CMS stated that its intention in this definition “is to prevent applicable manufacturers from directing payments to a discrete set of covered recipients whose identities the manufacturer may not actually know, but could easily ascertain.” For example, CMS said that “a manufacturer that directs a third party to make payments to the top billing cardiologists in a certain city or the chiefs of staff of a certain class of hospitals should be required to report these payments, even though they do not have actual knowledge of the identities of such individuals.”
However, CMS does not require reporting of every payment that an applicable manufacturer makes through a third party that is ultimately provided to a covered recipient; rather, the intent is to require reporting of indirect payments where applicable manufacturers know or should know the identity of the covered recipients who receive them.
CMS also finalized as proposed the requirements regarding awareness of an agent of an applicable manufacturer of the identity of a covered recipient. CMS stated that such reporting is warranted because otherwise, “applicable manufacturers could structure their business model, so that payments are funneled through an agent that selects the recipients.” However, CMS clarified that the concept of an agent of the applicable manufacturer does not mean merely any third party with a connection to the applicable manufacturer. Instead, CMS stated that agent refers “to legal agents acting on behalf of the applicable manufacturer.”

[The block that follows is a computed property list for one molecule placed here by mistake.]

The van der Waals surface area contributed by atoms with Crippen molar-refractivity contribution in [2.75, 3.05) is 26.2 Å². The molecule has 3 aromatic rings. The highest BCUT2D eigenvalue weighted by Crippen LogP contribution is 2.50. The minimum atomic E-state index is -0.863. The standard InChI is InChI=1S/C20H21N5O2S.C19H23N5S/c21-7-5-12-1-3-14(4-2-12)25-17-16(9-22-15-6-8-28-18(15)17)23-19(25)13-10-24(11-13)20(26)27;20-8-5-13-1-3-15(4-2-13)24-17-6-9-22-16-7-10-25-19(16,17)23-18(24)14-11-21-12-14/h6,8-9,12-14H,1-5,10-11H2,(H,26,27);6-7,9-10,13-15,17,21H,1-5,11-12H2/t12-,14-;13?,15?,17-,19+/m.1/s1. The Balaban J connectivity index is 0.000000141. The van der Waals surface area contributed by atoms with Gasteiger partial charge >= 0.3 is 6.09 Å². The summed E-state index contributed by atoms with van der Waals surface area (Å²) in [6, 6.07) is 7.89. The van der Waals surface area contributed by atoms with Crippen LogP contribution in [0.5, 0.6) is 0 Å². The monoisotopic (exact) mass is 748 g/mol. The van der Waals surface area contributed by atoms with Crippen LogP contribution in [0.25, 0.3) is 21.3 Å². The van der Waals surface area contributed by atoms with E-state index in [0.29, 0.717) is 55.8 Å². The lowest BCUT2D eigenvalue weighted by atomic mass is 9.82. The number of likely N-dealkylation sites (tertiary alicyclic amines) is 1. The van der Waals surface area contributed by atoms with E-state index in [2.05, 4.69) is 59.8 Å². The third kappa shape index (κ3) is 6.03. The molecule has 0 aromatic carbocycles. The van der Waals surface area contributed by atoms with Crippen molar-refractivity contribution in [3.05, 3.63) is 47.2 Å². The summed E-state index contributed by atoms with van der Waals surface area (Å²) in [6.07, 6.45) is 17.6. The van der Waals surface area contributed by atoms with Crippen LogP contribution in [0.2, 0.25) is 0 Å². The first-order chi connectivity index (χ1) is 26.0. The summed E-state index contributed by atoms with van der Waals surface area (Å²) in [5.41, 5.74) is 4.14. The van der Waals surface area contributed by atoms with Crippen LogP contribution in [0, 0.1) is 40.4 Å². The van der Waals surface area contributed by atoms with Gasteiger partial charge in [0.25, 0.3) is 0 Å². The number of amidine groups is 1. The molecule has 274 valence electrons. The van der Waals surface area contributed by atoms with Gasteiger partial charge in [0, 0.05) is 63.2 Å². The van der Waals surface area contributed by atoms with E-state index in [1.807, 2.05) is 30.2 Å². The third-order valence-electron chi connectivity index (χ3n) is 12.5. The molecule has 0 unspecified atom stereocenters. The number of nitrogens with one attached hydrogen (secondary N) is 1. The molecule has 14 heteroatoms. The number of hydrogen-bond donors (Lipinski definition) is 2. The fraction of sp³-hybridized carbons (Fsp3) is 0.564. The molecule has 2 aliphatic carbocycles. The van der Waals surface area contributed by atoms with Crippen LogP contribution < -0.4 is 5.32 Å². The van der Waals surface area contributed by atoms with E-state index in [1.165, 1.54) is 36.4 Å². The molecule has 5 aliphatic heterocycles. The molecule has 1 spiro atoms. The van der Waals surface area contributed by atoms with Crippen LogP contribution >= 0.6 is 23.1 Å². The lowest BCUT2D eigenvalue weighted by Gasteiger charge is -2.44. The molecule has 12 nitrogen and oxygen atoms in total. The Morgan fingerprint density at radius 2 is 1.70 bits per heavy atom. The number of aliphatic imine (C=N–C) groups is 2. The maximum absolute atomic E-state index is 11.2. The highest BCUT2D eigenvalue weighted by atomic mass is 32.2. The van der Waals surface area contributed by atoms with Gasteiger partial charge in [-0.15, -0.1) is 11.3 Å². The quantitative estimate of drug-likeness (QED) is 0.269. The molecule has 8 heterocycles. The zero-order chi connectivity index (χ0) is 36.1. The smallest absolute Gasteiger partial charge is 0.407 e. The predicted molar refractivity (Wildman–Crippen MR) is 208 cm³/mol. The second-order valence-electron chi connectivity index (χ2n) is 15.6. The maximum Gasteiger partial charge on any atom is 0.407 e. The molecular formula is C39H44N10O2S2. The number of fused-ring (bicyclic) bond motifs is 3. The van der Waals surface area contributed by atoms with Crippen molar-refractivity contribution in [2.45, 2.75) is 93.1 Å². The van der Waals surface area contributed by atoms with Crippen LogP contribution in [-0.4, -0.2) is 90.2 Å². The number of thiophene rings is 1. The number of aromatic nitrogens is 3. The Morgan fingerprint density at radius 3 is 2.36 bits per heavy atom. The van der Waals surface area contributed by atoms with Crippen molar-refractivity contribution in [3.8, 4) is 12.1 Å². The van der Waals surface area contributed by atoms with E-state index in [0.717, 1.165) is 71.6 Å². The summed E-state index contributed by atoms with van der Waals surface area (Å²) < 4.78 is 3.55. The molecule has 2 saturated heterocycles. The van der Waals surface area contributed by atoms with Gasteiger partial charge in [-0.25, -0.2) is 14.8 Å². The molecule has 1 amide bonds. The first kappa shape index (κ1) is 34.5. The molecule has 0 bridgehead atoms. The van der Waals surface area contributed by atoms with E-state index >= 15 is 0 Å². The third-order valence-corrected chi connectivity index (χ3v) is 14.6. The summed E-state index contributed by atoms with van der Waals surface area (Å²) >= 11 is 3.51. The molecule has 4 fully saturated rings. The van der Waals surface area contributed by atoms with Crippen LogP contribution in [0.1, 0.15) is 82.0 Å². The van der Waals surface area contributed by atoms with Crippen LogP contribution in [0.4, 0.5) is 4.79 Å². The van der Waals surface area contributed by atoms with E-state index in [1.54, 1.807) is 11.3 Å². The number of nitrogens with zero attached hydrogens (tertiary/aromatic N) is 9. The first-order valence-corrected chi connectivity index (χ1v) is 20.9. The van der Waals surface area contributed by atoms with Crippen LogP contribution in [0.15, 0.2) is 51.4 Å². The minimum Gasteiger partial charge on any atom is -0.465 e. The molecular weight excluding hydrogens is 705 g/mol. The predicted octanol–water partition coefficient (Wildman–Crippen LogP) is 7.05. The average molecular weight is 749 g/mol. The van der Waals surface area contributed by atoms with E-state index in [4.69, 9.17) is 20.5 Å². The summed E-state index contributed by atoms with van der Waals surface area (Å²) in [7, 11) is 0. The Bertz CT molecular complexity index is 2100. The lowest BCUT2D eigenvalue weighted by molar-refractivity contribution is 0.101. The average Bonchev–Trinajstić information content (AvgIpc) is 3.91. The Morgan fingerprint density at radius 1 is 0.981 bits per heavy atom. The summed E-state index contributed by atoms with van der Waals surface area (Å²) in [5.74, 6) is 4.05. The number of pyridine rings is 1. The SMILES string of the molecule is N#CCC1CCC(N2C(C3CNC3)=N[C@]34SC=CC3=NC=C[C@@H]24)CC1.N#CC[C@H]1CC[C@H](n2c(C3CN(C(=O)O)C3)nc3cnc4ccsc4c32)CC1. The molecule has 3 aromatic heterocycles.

Finally, CMS agreed that applicable manufacturers should not be responsible for tracking and reporting indirect payments or other transfers of value indefinitely. However, CMS expressed concern that allowing a time period for awareness would “allow applicable manufacturers to funnel payments or other transfers of value to third parties, and thereafter direct them to specific covered recipients, thus potentially avoiding the reporting requirements.”